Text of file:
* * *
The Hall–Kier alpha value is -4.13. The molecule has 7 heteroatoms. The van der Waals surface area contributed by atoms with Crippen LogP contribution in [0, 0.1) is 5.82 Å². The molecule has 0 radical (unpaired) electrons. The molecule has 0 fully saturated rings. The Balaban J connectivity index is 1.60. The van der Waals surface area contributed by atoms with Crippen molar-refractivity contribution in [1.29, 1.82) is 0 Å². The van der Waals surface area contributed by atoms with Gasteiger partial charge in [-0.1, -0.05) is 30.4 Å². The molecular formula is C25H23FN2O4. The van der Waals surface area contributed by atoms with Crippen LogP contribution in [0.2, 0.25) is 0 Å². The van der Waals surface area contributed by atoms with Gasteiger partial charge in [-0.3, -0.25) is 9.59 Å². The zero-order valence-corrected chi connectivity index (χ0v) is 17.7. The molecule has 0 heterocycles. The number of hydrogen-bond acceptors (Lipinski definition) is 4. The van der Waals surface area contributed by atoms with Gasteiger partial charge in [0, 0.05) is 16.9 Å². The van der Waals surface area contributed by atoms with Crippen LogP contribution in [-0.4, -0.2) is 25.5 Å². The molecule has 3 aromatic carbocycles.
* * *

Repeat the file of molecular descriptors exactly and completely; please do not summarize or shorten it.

The Hall–Kier alpha value is -4.13. The molecule has 7 heteroatoms. The van der Waals surface area contributed by atoms with Crippen LogP contribution in [0, 0.1) is 5.82 Å². The molecule has 0 radical (unpaired) electrons. The molecule has 0 fully saturated rings. The Balaban J connectivity index is 1.60. The van der Waals surface area contributed by atoms with Crippen molar-refractivity contribution in [1.29, 1.82) is 0 Å². The van der Waals surface area contributed by atoms with Gasteiger partial charge in [-0.1, -0.05) is 30.4 Å². The molecular formula is C25H23FN2O4. The van der Waals surface area contributed by atoms with Crippen LogP contribution in [0.2, 0.25) is 0 Å². The van der Waals surface area contributed by atoms with Gasteiger partial charge in [-0.3, -0.25) is 9.59 Å². The zero-order valence-corrected chi connectivity index (χ0v) is 17.7. The molecule has 0 heterocycles. The number of hydrogen-bond acceptors (Lipinski definition) is 4. The van der Waals surface area contributed by atoms with Gasteiger partial charge in [0, 0.05) is 16.9 Å². The van der Waals surface area contributed by atoms with Crippen LogP contribution in [-0.4, -0.2) is 25.5 Å². The molecule has 3 aromatic carbocycles.